New systems

From this point, a number of other systems was developed to improve shift issues. An ‘Age and Experience’ database was set up and used to help balance shifts based on experience levels. This allowed improved control of shift competency. To improve resource management, a training plan was developed to capture known and projected sickness and light duties, priority training, turnarounds, day assignments and retirements. This allowed much-improved control of training and much less disruption on shifts when staff are released for training.

To improve attrition management, historic attrition data was factored into retirement plans. This was then used as the basis to predict attrition rates for the next three years. Using this information, re-adjustments have been made to established numbers between areas, and the base establishment figure was improved by employing new operators earlier to offset increase in retirements.

A shift-worker and family education programme was set up, led by Occupational Health, to help improve staff understanding of the risks from shift work, and the key control and personal measures that can be taken to reduce them.


All of these steps have helped reduce fatigue on site – not just in terms of the statistics and data but in the form of a real and noticeable improvement for the operations staff. Using the data gathered has allowed the company to better plan for future staffing requirements – a crucial effort, given that at previous attrition levels, there was a real risk of significant competency, succession and manning issues developing over the following years, with a likely peak ten years on.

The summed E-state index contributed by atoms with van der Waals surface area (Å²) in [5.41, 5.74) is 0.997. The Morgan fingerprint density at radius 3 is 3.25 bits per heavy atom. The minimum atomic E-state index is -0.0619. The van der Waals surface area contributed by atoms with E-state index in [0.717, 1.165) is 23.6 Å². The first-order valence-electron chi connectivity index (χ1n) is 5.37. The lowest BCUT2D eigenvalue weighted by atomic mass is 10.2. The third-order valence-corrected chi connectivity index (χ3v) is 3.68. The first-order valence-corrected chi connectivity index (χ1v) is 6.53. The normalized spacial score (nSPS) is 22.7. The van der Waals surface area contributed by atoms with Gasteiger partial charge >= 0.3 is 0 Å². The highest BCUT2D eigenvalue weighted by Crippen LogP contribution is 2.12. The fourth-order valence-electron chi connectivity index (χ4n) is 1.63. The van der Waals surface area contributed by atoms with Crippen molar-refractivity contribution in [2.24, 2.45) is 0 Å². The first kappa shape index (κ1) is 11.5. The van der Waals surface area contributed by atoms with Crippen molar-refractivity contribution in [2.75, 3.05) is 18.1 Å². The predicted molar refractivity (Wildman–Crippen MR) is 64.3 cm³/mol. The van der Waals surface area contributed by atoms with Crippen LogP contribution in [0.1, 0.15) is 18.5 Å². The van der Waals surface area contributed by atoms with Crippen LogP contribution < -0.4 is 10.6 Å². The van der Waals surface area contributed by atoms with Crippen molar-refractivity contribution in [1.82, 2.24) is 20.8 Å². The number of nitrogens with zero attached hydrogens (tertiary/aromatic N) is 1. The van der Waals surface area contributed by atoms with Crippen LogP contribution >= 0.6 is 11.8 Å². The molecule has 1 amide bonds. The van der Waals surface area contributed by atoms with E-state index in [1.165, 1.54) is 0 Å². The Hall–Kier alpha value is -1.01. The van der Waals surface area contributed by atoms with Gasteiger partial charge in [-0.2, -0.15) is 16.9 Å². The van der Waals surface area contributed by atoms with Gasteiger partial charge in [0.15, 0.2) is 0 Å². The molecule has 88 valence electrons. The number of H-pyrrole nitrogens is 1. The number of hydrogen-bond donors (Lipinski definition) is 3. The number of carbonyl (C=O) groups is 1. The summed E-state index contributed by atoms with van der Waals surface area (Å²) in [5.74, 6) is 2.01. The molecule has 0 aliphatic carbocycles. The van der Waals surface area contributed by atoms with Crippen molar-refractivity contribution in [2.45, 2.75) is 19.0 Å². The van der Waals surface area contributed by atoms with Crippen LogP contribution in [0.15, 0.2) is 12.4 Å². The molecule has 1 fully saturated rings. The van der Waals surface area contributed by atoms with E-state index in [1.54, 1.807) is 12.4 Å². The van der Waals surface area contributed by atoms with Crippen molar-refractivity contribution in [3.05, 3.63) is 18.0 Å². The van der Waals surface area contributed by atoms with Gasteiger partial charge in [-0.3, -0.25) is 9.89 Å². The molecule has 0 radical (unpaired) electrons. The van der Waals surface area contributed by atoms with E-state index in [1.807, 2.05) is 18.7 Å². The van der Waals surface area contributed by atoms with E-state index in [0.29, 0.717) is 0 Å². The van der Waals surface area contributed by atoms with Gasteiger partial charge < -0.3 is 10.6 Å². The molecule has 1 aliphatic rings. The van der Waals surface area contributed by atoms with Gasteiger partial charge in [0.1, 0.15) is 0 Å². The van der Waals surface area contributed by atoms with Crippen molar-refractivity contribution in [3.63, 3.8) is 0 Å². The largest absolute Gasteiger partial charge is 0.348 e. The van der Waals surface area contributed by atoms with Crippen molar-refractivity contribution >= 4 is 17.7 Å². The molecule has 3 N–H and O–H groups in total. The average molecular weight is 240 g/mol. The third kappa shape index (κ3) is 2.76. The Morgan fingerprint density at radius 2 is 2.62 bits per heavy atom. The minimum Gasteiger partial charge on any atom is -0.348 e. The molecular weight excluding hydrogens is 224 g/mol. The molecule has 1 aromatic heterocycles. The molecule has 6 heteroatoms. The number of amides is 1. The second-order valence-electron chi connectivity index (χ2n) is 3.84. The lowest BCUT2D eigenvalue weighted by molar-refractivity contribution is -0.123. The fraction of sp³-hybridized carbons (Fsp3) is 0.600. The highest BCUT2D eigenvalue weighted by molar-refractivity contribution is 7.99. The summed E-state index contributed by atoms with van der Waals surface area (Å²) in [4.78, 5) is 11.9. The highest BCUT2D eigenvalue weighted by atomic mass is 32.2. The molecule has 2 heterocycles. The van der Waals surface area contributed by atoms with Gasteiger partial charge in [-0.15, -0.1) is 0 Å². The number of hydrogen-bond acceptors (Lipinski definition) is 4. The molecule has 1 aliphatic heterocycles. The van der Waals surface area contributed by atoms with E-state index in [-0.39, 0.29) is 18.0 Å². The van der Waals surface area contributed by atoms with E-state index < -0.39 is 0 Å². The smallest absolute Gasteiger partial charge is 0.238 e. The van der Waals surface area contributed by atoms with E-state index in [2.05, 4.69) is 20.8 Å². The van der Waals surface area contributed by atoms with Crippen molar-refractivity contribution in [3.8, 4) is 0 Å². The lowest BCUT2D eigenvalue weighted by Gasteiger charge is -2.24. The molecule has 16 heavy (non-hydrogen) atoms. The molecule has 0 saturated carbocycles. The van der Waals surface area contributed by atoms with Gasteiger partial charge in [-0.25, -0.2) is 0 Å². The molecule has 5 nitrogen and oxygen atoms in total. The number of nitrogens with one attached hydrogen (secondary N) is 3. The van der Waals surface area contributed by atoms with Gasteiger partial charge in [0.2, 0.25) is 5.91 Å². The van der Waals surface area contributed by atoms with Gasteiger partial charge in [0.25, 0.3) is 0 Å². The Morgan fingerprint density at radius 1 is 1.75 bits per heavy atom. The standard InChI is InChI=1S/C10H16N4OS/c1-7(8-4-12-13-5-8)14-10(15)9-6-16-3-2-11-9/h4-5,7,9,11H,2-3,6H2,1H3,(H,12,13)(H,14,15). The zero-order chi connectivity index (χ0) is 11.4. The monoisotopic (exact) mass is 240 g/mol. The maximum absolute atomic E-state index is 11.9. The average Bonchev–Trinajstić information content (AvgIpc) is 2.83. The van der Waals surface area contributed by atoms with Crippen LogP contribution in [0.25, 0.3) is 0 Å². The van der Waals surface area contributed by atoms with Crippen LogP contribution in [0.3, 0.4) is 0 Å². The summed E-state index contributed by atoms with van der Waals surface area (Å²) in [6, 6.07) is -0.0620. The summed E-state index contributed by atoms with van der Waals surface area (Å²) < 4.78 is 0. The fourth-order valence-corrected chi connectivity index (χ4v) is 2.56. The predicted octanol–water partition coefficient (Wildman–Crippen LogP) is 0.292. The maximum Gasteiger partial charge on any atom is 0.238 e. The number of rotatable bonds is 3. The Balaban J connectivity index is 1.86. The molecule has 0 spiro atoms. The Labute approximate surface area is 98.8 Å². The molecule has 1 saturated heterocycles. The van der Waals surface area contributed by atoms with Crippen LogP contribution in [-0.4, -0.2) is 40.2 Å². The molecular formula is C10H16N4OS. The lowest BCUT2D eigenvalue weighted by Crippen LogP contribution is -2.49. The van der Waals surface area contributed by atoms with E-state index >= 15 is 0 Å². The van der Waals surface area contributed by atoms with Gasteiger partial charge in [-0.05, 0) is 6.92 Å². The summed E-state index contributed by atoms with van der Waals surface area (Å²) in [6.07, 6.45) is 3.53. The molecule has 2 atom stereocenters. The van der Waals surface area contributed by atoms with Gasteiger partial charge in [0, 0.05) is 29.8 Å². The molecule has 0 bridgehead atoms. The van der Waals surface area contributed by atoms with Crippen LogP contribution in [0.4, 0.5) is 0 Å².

Given that it takes up to five years to become a fully qualified operator at this site, the cost of not being ready for this increase would have had a major impact on the business – for example, through increased overtime and disruptions required to provide cover across the workplace.

Now, the new systems and arrangements help the company plan for the future, and deal with likely problem areas before they become real business issues. It’s clear that the future economic picture will continue to be tough, so these systems and arrangements continue to have a vital role.    

1    HSE (2006): Managing shift work – health and safety guidance (HSG265) –
2    Miller, James C (2006): Fundamentals of shift-work scheduling, Air Force Research Laboratory, April 2006 – search?query=fundamentals+of+shiftwork
3    Brooker, S (2011): ‘Precision parts’, in SHP August 2011, Vol.29 No.8 – -parts

John Wilkinson led the human-factors side of the HSE’s investigation into Buncefield and Dick Rudd is site operations training leader for a large UK refinery.

The Safety Conversation Podcast: Listen now!

The Safety Conversation with SHP (previously the Safety and Health Podcast) aims to bring you the latest news, insights and legislation updates in the form of interviews, discussions and panel debates from leading figures within the profession.

Find us on Apple Podcasts, Spotify and Google Podcasts, subscribe and join the conversation today!

Related Topics

Notify of

Inline Feedbacks
View all comments